Extracellular glypicans play pivotal roles in organogenesis, stem cell maintenance and cancer development. However, the growth phenotypes associated with different levels of glypican are not consistent in development or tumorigenesis. This requires clarification on how the spatial patterns of glypican relate to the distribution of signaling molecules in different cellular contexts, and how glypican expression is regulated. We have previously reported that Dally, one of the glypican members in Drosophila, is required in the niche for the maintenance of germline stem cells (GSCs) via short-range BMP signaling in ovary. However, the regulatory mechanism of glypican pattern in the ovarian stem cell niche remains elusive. Our current data demonstrate that the Notch pathway is genetically upstream of Dally and its function to maintain GSCs relies on Dally expression. Combining yeast and fruit fly genetics, we illustrate that Dally is under the transcriptional control of Notch signaling via the transcription factor Su(H). Further, we assayed human glypicans and disease-associated variants in Drosophila ovary, which can serve as an effective system to evaluate the structure–function relationship of human homologs.
The extracellular matrix exists in virtually all multicellular organisms, and organizes an environment that influences the survival, division, differentiation, migration and many other functions of the cells in contact. Proteoglycans and fibrous proteins are the two classes of macromolecules in the matrix. The core protein of proteoglycan is covalently modified by long unbranched polydisaccharide chains called glycosaminoglycans. Glypican is a subtype of heperan sulfate proteoglycans anchored on cell surface through the glycosylphosphatidylinositol (GPI) attached to the carboxyl-terminus of the core protein (Li et al., 2011; Filmus and Capurro, 2014).
Due to their structural features and extracellular localization, glypicans are involved in many cell-signaling pathways, including Wnt, Hh, FGF, cytokine and BMP, during development. Mutations in human glypican genes are closely associated with growth anomalies such as Simpson-Golabi-Behmel Syndrome (SGBS, overgrowth) or omodysplasia (bone undergrowth) (Pilia et al., 1996; Campos-Xavier et al., 2009). Consistently, mouse models of glypican mutants demonstrate similar abnormalities caused by the disruption in Wnt or Hh signaling (De Cat et al., 2003; Capurro et al., 2017). In Drosophila, where glypicans have been intensively studied, glypican Dally or Dally-like is necessary for the diffusion, stability and/or reception of the extracellular signaling molecules (Yan and Lin, 2007; Wu et al., 2010; Yan et al., 2010; Pennetier et al., 2012; Nakato and Li, 2016). Dally can physically bind Dpp (fly BMP) or Upd (fly cytokine), the distribution of which in a tissue can be modified by Dally alterations (Belenkaya et al., 2004; Akiyama et al., 2008; Hayashi et al., 2012; Zhang et al., 2013). The distinct expressions of Dally in wing and haltere modulate Dpp diffusion to realize the divergent morphology of these appendages (Crickmore and Mann, 2007).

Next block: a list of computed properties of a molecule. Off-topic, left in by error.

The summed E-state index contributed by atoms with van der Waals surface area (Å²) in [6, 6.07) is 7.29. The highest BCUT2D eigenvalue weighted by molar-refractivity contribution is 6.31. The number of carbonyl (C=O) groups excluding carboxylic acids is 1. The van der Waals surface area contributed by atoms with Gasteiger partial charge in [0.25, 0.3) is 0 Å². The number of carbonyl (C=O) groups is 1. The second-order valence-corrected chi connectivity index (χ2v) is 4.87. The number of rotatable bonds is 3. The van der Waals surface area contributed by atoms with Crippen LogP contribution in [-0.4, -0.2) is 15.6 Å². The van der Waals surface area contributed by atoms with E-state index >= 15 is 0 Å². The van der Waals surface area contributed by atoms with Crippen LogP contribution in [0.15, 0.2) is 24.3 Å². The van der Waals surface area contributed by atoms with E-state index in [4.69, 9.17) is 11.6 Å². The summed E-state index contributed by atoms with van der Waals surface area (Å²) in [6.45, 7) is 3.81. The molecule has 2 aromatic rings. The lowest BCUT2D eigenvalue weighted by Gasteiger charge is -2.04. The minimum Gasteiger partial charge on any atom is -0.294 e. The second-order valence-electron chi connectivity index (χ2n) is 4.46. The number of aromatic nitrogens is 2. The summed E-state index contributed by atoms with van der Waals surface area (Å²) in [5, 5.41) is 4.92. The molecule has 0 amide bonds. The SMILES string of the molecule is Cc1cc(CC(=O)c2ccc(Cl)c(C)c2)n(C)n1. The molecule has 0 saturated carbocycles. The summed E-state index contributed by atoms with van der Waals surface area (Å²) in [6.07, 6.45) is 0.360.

The spatial and temporal patterns of glypican are critical to regulate multiple signaling pathways, and its expression is predominant in early development (Iglesias et al., 2008; Filmus and Capurro, 2014; Fujihara and Ikawa, 2016; Li et al., 2018). It is not unexpected that aberrant glypican expressions were observed in tumorigenesis (Li et al., 2018; Theocharis and Karamanos, 2019). For example, human glypican 3 (GPC3) is upregulated in most hepatocarcinoma and indicative of differentiation grade, but is downregulated in some non-liver tumors including ovarian or breast tumors (Kaseb et al., 2016). In GPC3-transgenic mice, increasing GPC3 actually inhibited hepatocyte proliferation and liver regeneration (Liu et al., 2010a). Apparently, the growth phenotypes associated with different levels of glypican are not consistent in development or tumorigenesis. This requires clarification on how spatial patterns of glypican relate to the distribution of signaling molecules in different cellular contexts, and how glypican expression is regulated.
We have previously identified Dally as a key factor defining the range of germline stem cells (GSC) in Drosophila ovary (Guo and Wang, 2009; Hayashi et al., 2009; Liu et al., 2010b). Dally expression is normally restricted to a few somatic cells adjacent to GSCs, and manipulating the spatial pattern of Dally is sufficient to change the size of the GSC niche. Here, we take advantage of Dally's pattern–function relationship in the Drosophila GSC niche, and found that Notch signaling is required for Dally expression, while Dally is the mediator for the Notch pathway to achieve its function in maintaining ovarian GSCs. Additionally, we have evaluated the structure–function relationship of human glypicans and the disease-associated mutant forms in the developmental context of GSC niche.
Notch-specified GSC niche relies on the function of dally
In Drosophila ovaries, Notch signaling specifies the cap cells (Song et al., 2007), the major components of the GSC niche, and glypican Dally is specifically expressed in the cap cells and is required to define the GSC range (Guo and Wang, 2009; Hayashi et al., 2009). We speculate that Dally expression may be under the control of Notch signaling. First, we examined the genetic relationship between Notch and dally.
Is Notch signaling required for Dally expression? We reduced Notch level in somatic cells by RNAi and checked the transcription reporter of dally (Fig. 1, dallyZ). Normally dallyZ staining is present in the cap cells (Fig. 1A), but markedly diminished upon Notch-RNAi (Fig. 1B,D). Consistently, the function of the GSC niche was also compromised, as revealed by the rate of GSC loss (Fig. 1E). This lack of Dally expression was not due to the absence of cap cells, which could still be identified by the cap cell marker LaminC (Fig. 1C,F). However, dallyZ was activated in ectopic cap cells induced by expressing Dl, a Notch ligand, in an expanded region beyond the GSC niche (Fig. 2). Thus, Notch signaling is both necessary and sufficient for Dally expression in the GSC niche, whereas the changes of Notch pathway components were not detected in dally mutants (Fig. S1).